There is a version of property flipping and development of commercial real estate, which is also referred to as merchant development. A merchant builder is a developer that specializes in building buildings for near-term resale. For example, let’s suppose a developer has a relationship with an industrial user that needs a 100,000 square-foot industrial building. Before beginning construction, the developer signs a long-term lease with that company.
The developer finds the land, gets the entitlements, zoning approvals, gets his building permit, gets his financing, and awards the construction to a contractor who builds the building, and now it’s all shiny and new, and it’s fully leased.
At that moment in time, with a fully leased industrial property with a long-term lease, in a good location, the developer has created a very, very hot commodity. Very often, a merchant developer elects to sell immediately, within as little as a year after opening the building. That way, they eliminate their risk of holding long term, and they may realize an immediate profit. However, that’s not something that we like to do. We like long term holds, which we believe is the way to create long term value.
If you go back to my first major development in New York (Tower 45), our total project cost was $140 million. At the time we completed the building (1990), the financial markets had nearly collapsed and we thought that the cost of the building was such that we would never succeed with the property. Recently, this building sold for $364 million.
Related: What is the difference between Class A, B, and C properties?
Building a Marketing Strategy for a New Development Project
Park Tower / Tampa, FL
Remember that you’re building a building from the ground up. There needs to be a lot of excitement generated around the building to drive sales/leases. While it’s under construction, it’s not yet on the radar of a lot of brokers until it gets closer to opening, and that’s because brokers want to make money by entering into a lease that they can collect a commission on. If the building is just a raw piece of land, it’s most often viewed by the real estate world as being somewhat far off and not as exciting a place to bring clients to right away.
This means that the amount of effort on a development deal in the way of marketing needs to be ramped up very significantly. The amount of energy and effort that goes into marketing a new development project is significantly higher than it is with respect to an existing building.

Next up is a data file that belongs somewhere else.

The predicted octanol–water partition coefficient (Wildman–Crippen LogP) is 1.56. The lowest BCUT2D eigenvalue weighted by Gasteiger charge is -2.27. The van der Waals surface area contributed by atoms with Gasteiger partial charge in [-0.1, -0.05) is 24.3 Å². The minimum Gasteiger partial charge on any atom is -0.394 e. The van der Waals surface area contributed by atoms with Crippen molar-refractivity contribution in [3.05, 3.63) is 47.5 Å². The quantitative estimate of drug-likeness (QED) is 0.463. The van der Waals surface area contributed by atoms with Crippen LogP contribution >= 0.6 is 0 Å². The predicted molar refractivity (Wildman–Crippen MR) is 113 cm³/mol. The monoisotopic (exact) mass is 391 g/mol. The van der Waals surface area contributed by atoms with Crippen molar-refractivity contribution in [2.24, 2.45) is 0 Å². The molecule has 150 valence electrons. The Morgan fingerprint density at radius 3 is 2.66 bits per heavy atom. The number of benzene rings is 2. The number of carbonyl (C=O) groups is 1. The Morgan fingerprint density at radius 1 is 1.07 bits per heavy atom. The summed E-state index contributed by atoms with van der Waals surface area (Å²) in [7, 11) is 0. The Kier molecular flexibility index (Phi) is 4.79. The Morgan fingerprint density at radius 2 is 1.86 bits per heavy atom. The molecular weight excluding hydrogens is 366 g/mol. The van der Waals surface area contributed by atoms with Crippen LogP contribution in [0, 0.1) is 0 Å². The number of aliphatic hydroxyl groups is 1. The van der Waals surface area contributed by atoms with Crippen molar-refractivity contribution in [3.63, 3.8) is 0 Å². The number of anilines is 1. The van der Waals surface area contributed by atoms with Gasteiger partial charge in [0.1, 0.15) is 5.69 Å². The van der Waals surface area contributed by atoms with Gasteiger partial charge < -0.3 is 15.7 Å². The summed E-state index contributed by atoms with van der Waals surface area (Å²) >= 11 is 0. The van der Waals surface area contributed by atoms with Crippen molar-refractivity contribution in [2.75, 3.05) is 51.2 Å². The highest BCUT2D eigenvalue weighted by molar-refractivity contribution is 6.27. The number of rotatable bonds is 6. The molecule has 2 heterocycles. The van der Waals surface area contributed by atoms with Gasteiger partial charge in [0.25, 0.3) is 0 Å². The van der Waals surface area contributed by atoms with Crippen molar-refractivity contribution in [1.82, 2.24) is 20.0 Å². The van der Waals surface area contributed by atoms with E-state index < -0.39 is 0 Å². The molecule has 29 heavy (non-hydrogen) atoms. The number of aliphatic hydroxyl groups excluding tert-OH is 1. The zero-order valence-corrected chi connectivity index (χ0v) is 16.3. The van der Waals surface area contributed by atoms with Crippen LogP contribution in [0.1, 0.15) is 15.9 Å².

It requires an intense amount of knocking on doors and an awareness campaign, letting people know where you are on construction, when the building will be ready, as well as announcing exciting developments like newly signed leases. If the project is an office building, an exciting new tenant like Google or Apple would be a sexy tenant that might attract other tenants to the building. In the case of a retail property, the anchor tenant may be the vitally important tenant that draws other retail tenants to the shopping center. Think announcing an anchor tenant like Whole Foods or Nordstrom’s.
You want to keep the news fresh and moving and you want to keep it in the eyes of the real estate broker. Almost every week, some kind of newsworthy event should be reported and promoted. The general cost of marketing and the general push for a building that’s being developed needs to be multiples greater than what it is for an existing building.
Creating a Holding Strategy
Let’s suppose you developed a new building, but for some reason, you did not get a lot of long term leases from the initial lease-up. It would be a mistake to try to sell that building with a fairly unstable rent roll. The buyer would have the risk of knowing that in a short period, a large amount of the space may roll to market and the buyer could find himself with a nearly vacant building.
Therefore, your holding strategy might be created based upon the length of the lease terms that you were able to obtain. The longer the lease term that can get, the more patient you can be before you sell. On the other hand, long-term leases will generate a very desirable sales price if you elect to sell the property as soon as you build it. Following the severe recession of 2008, investors want long-term leases with strong credit tenants. the value of commercial real estate is directly correlated to the longevity and reliability of the cash flow.
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City Center / St. Petersburg